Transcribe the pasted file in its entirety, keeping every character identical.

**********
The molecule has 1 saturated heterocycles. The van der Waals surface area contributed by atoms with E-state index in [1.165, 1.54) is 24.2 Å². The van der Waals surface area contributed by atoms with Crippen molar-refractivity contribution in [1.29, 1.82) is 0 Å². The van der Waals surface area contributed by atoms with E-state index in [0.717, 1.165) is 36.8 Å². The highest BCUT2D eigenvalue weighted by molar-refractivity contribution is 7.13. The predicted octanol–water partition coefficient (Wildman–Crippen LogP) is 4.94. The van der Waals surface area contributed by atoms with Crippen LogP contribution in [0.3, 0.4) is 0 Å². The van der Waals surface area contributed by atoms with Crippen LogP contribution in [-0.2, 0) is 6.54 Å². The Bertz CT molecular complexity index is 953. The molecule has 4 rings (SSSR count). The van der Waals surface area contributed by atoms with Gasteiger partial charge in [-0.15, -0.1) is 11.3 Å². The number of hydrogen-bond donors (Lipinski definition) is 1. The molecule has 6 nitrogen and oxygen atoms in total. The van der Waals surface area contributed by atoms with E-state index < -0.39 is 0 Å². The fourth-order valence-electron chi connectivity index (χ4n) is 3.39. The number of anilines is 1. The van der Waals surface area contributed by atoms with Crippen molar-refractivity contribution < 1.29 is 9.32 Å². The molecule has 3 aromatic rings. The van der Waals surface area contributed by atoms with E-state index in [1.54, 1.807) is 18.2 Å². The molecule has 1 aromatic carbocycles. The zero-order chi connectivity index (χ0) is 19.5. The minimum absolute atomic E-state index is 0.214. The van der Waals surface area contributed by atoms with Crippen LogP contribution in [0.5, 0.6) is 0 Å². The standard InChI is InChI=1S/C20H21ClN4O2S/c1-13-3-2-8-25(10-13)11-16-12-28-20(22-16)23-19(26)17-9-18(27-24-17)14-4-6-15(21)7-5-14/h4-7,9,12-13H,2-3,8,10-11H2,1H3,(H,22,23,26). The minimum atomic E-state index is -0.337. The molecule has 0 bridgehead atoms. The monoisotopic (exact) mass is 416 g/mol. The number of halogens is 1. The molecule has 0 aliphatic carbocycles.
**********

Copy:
The molecule has 1 saturated heterocycles. The van der Waals surface area contributed by atoms with E-state index in [1.165, 1.54) is 24.2 Å². The van der Waals surface area contributed by atoms with Crippen molar-refractivity contribution in [1.29, 1.82) is 0 Å². The van der Waals surface area contributed by atoms with E-state index in [0.717, 1.165) is 36.8 Å². The highest BCUT2D eigenvalue weighted by molar-refractivity contribution is 7.13. The predicted octanol–water partition coefficient (Wildman–Crippen LogP) is 4.94. The van der Waals surface area contributed by atoms with Crippen LogP contribution in [0.3, 0.4) is 0 Å². The van der Waals surface area contributed by atoms with Crippen LogP contribution in [-0.2, 0) is 6.54 Å². The Bertz CT molecular complexity index is 953. The molecule has 4 rings (SSSR count). The van der Waals surface area contributed by atoms with Gasteiger partial charge in [-0.15, -0.1) is 11.3 Å². The number of hydrogen-bond donors (Lipinski definition) is 1. The molecule has 6 nitrogen and oxygen atoms in total. The van der Waals surface area contributed by atoms with E-state index < -0.39 is 0 Å². The fourth-order valence-electron chi connectivity index (χ4n) is 3.39. The number of anilines is 1. The van der Waals surface area contributed by atoms with Crippen molar-refractivity contribution < 1.29 is 9.32 Å². The molecule has 3 aromatic rings. The van der Waals surface area contributed by atoms with E-state index in [1.54, 1.807) is 18.2 Å². The molecule has 1 aromatic carbocycles. The zero-order chi connectivity index (χ0) is 19.5. The minimum absolute atomic E-state index is 0.214. The van der Waals surface area contributed by atoms with Crippen LogP contribution in [0.5, 0.6) is 0 Å². The standard InChI is InChI=1S/C20H21ClN4O2S/c1-13-3-2-8-25(10-13)11-16-12-28-20(22-16)23-19(26)17-9-18(27-24-17)14-4-6-15(21)7-5-14/h4-7,9,12-13H,2-3,8,10-11H2,1H3,(H,22,23,26). The minimum atomic E-state index is -0.337. The molecule has 0 bridgehead atoms. The monoisotopic (exact) mass is 416 g/mol. The number of halogens is 1. The molecule has 0 aliphatic carbocycles.